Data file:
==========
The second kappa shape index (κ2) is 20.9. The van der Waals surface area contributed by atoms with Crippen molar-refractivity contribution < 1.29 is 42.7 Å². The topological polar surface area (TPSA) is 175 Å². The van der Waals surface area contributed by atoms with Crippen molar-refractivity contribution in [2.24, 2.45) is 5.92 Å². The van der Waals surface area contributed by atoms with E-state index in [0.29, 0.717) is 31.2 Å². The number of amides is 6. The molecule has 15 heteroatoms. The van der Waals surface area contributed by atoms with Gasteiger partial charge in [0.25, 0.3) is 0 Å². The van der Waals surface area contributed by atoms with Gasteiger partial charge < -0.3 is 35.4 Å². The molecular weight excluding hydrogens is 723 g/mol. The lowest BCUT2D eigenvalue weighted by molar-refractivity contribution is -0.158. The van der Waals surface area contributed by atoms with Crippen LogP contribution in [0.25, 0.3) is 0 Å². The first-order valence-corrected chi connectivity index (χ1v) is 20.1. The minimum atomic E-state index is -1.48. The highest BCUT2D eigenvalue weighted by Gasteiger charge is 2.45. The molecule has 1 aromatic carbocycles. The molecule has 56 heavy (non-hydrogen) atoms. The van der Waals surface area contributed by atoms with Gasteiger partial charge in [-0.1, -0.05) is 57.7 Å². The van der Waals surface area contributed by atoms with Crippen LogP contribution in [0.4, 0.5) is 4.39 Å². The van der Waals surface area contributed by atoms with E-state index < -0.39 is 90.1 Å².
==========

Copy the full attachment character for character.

The second kappa shape index (κ2) is 20.9. The van der Waals surface area contributed by atoms with Crippen molar-refractivity contribution < 1.29 is 42.7 Å². The topological polar surface area (TPSA) is 175 Å². The van der Waals surface area contributed by atoms with Crippen molar-refractivity contribution in [2.24, 2.45) is 5.92 Å². The van der Waals surface area contributed by atoms with E-state index in [0.29, 0.717) is 31.2 Å². The number of amides is 6. The molecule has 15 heteroatoms. The van der Waals surface area contributed by atoms with Gasteiger partial charge in [0.25, 0.3) is 0 Å². The van der Waals surface area contributed by atoms with Gasteiger partial charge < -0.3 is 35.4 Å². The molecular weight excluding hydrogens is 723 g/mol. The lowest BCUT2D eigenvalue weighted by molar-refractivity contribution is -0.158. The van der Waals surface area contributed by atoms with Crippen LogP contribution in [0.25, 0.3) is 0 Å². The first-order valence-corrected chi connectivity index (χ1v) is 20.1. The minimum atomic E-state index is -1.48. The highest BCUT2D eigenvalue weighted by Gasteiger charge is 2.45. The molecule has 1 aromatic carbocycles. The molecule has 56 heavy (non-hydrogen) atoms. The van der Waals surface area contributed by atoms with Gasteiger partial charge in [-0.1, -0.05) is 57.7 Å². The van der Waals surface area contributed by atoms with Crippen LogP contribution in [0.4, 0.5) is 4.39 Å². The van der Waals surface area contributed by atoms with E-state index < -0.39 is 90.1 Å².